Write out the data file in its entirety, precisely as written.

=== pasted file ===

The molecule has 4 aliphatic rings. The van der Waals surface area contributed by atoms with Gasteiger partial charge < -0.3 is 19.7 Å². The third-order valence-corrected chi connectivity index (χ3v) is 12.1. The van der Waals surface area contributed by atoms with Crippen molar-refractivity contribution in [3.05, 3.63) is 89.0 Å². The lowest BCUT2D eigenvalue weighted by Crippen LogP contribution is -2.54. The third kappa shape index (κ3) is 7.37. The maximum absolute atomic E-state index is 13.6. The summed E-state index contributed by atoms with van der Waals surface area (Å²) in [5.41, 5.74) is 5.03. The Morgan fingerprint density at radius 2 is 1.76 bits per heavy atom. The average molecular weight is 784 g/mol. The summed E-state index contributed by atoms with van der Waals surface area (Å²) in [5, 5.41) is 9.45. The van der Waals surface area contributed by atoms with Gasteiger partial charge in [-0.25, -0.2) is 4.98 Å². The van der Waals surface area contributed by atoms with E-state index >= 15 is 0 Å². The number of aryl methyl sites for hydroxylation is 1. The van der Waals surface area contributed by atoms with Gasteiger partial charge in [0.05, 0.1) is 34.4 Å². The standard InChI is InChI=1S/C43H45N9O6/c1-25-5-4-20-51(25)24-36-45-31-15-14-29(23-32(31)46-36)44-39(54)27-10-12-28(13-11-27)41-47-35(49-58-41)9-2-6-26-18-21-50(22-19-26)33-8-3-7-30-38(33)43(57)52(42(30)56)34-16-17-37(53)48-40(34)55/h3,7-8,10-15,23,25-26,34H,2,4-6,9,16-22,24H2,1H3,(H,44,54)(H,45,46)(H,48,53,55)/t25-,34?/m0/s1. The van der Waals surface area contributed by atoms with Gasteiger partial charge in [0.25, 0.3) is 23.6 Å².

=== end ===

The molecule has 4 aliphatic rings. The van der Waals surface area contributed by atoms with Gasteiger partial charge < -0.3 is 19.7 Å². The third-order valence-corrected chi connectivity index (χ3v) is 12.1. The van der Waals surface area contributed by atoms with Crippen molar-refractivity contribution in [3.05, 3.63) is 89.0 Å². The lowest BCUT2D eigenvalue weighted by Crippen LogP contribution is -2.54. The third kappa shape index (κ3) is 7.37. The maximum absolute atomic E-state index is 13.6. The summed E-state index contributed by atoms with van der Waals surface area (Å²) in [5.41, 5.74) is 5.03. The Morgan fingerprint density at radius 2 is 1.76 bits per heavy atom. The average molecular weight is 784 g/mol. The summed E-state index contributed by atoms with van der Waals surface area (Å²) in [5, 5.41) is 9.45. The van der Waals surface area contributed by atoms with Gasteiger partial charge in [-0.25, -0.2) is 4.98 Å². The van der Waals surface area contributed by atoms with E-state index >= 15 is 0 Å². The number of aryl methyl sites for hydroxylation is 1. The van der Waals surface area contributed by atoms with Gasteiger partial charge in [0.05, 0.1) is 34.4 Å². The standard InChI is InChI=1S/C43H45N9O6/c1-25-5-4-20-51(25)24-36-45-31-15-14-29(23-32(31)46-36)44-39(54)27-10-12-28(13-11-27)41-47-35(49-58-41)9-2-6-26-18-21-50(22-19-26)33-8-3-7-30-38(33)43(57)52(42(30)56)34-16-17-37(53)48-40(34)55/h3,7-8,10-15,23,25-26,34H,2,4-6,9,16-22,24H2,1H3,(H,44,54)(H,45,46)(H,48,53,55)/t25-,34?/m0/s1. The van der Waals surface area contributed by atoms with Gasteiger partial charge in [0.25, 0.3) is 23.6 Å².